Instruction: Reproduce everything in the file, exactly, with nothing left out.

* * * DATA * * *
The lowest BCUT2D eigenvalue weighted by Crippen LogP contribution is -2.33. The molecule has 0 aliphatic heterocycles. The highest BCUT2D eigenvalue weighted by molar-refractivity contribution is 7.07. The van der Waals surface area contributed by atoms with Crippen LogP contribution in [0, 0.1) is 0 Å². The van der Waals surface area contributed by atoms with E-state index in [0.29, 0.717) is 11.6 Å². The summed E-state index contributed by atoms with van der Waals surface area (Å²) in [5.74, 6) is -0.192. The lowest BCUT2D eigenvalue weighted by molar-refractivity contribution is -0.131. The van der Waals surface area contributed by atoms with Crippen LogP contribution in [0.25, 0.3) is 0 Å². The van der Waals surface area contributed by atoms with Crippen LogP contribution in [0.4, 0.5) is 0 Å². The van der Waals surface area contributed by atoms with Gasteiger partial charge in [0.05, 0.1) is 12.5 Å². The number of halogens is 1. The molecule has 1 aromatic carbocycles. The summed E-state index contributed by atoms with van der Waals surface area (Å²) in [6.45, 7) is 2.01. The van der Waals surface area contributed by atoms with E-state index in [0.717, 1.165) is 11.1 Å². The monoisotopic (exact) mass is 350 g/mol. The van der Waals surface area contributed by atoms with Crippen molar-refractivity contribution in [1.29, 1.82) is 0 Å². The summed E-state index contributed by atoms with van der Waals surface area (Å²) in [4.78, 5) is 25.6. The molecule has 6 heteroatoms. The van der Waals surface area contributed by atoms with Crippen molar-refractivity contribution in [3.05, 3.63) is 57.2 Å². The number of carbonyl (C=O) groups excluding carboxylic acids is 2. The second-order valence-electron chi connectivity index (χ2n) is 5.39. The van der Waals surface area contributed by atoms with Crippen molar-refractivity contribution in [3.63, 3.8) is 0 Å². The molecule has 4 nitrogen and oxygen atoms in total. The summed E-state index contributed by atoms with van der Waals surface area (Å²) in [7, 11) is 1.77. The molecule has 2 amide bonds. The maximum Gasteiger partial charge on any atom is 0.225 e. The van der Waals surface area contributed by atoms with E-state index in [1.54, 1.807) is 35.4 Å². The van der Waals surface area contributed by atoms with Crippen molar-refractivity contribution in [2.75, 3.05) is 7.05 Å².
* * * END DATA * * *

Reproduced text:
The lowest BCUT2D eigenvalue weighted by Crippen LogP contribution is -2.33. The molecule has 0 aliphatic heterocycles. The highest BCUT2D eigenvalue weighted by molar-refractivity contribution is 7.07. The van der Waals surface area contributed by atoms with Crippen LogP contribution in [0, 0.1) is 0 Å². The van der Waals surface area contributed by atoms with E-state index in [0.29, 0.717) is 11.6 Å². The summed E-state index contributed by atoms with van der Waals surface area (Å²) in [5.74, 6) is -0.192. The lowest BCUT2D eigenvalue weighted by molar-refractivity contribution is -0.131. The van der Waals surface area contributed by atoms with Crippen LogP contribution in [0.25, 0.3) is 0 Å². The van der Waals surface area contributed by atoms with Crippen LogP contribution in [0.4, 0.5) is 0 Å². The van der Waals surface area contributed by atoms with Gasteiger partial charge in [0.05, 0.1) is 12.5 Å². The number of halogens is 1. The molecule has 1 aromatic carbocycles. The summed E-state index contributed by atoms with van der Waals surface area (Å²) in [6.45, 7) is 2.01. The van der Waals surface area contributed by atoms with E-state index in [0.717, 1.165) is 11.1 Å². The monoisotopic (exact) mass is 350 g/mol. The van der Waals surface area contributed by atoms with Crippen molar-refractivity contribution in [1.29, 1.82) is 0 Å². The summed E-state index contributed by atoms with van der Waals surface area (Å²) in [4.78, 5) is 25.6. The molecule has 6 heteroatoms. The van der Waals surface area contributed by atoms with Crippen molar-refractivity contribution in [3.05, 3.63) is 57.2 Å². The number of carbonyl (C=O) groups excluding carboxylic acids is 2. The second-order valence-electron chi connectivity index (χ2n) is 5.39. The van der Waals surface area contributed by atoms with Crippen molar-refractivity contribution in [3.63, 3.8) is 0 Å². The molecule has 4 nitrogen and oxygen atoms in total. The summed E-state index contributed by atoms with van der Waals surface area (Å²) in [7, 11) is 1.77. The molecule has 2 amide bonds. The maximum Gasteiger partial charge on any atom is 0.225 e. The van der Waals surface area contributed by atoms with E-state index in [1.54, 1.807) is 35.4 Å². The van der Waals surface area contributed by atoms with Crippen molar-refractivity contribution in [2.75, 3.05) is 7.05 Å².